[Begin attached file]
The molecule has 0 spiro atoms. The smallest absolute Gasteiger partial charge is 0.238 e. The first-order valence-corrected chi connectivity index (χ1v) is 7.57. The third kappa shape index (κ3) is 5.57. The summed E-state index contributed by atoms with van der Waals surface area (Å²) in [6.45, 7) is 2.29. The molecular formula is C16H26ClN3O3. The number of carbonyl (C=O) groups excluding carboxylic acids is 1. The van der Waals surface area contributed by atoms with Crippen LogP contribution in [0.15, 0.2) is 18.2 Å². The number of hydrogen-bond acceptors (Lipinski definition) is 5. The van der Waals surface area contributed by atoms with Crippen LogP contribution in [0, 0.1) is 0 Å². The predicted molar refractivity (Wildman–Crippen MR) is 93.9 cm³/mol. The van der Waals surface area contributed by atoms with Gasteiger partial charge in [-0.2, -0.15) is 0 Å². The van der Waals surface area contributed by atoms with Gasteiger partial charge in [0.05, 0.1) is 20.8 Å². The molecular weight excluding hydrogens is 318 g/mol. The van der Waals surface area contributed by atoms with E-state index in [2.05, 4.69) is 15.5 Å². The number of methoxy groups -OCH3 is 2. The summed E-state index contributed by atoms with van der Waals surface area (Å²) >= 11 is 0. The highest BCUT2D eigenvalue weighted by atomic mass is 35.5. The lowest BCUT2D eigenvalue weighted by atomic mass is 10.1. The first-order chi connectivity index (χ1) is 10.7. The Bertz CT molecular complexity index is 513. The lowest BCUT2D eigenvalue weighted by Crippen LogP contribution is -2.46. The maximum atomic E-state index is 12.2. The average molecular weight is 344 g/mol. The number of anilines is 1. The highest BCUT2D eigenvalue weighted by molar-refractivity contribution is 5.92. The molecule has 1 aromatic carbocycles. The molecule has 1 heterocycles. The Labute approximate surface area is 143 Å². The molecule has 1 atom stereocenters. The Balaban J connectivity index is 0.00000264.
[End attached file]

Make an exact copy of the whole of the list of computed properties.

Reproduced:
The molecule has 0 spiro atoms. The smallest absolute Gasteiger partial charge is 0.238 e. The first-order valence-corrected chi connectivity index (χ1v) is 7.57. The third kappa shape index (κ3) is 5.57. The summed E-state index contributed by atoms with van der Waals surface area (Å²) in [6.45, 7) is 2.29. The molecular formula is C16H26ClN3O3. The number of carbonyl (C=O) groups excluding carboxylic acids is 1. The van der Waals surface area contributed by atoms with Crippen LogP contribution in [0.15, 0.2) is 18.2 Å². The number of hydrogen-bond acceptors (Lipinski definition) is 5. The van der Waals surface area contributed by atoms with Crippen LogP contribution in [0, 0.1) is 0 Å². The predicted molar refractivity (Wildman–Crippen MR) is 93.9 cm³/mol. The van der Waals surface area contributed by atoms with Gasteiger partial charge in [-0.2, -0.15) is 0 Å². The van der Waals surface area contributed by atoms with Gasteiger partial charge in [0.05, 0.1) is 20.8 Å². The molecular weight excluding hydrogens is 318 g/mol. The van der Waals surface area contributed by atoms with E-state index in [2.05, 4.69) is 15.5 Å². The number of methoxy groups -OCH3 is 2. The summed E-state index contributed by atoms with van der Waals surface area (Å²) >= 11 is 0. The highest BCUT2D eigenvalue weighted by atomic mass is 35.5. The lowest BCUT2D eigenvalue weighted by atomic mass is 10.1. The first-order chi connectivity index (χ1) is 10.7. The Bertz CT molecular complexity index is 513. The lowest BCUT2D eigenvalue weighted by Crippen LogP contribution is -2.46. The maximum atomic E-state index is 12.2. The average molecular weight is 344 g/mol. The number of anilines is 1. The highest BCUT2D eigenvalue weighted by molar-refractivity contribution is 5.92. The molecule has 1 aromatic carbocycles. The molecule has 1 heterocycles. The Labute approximate surface area is 143 Å². The molecule has 1 atom stereocenters. The Balaban J connectivity index is 0.00000264.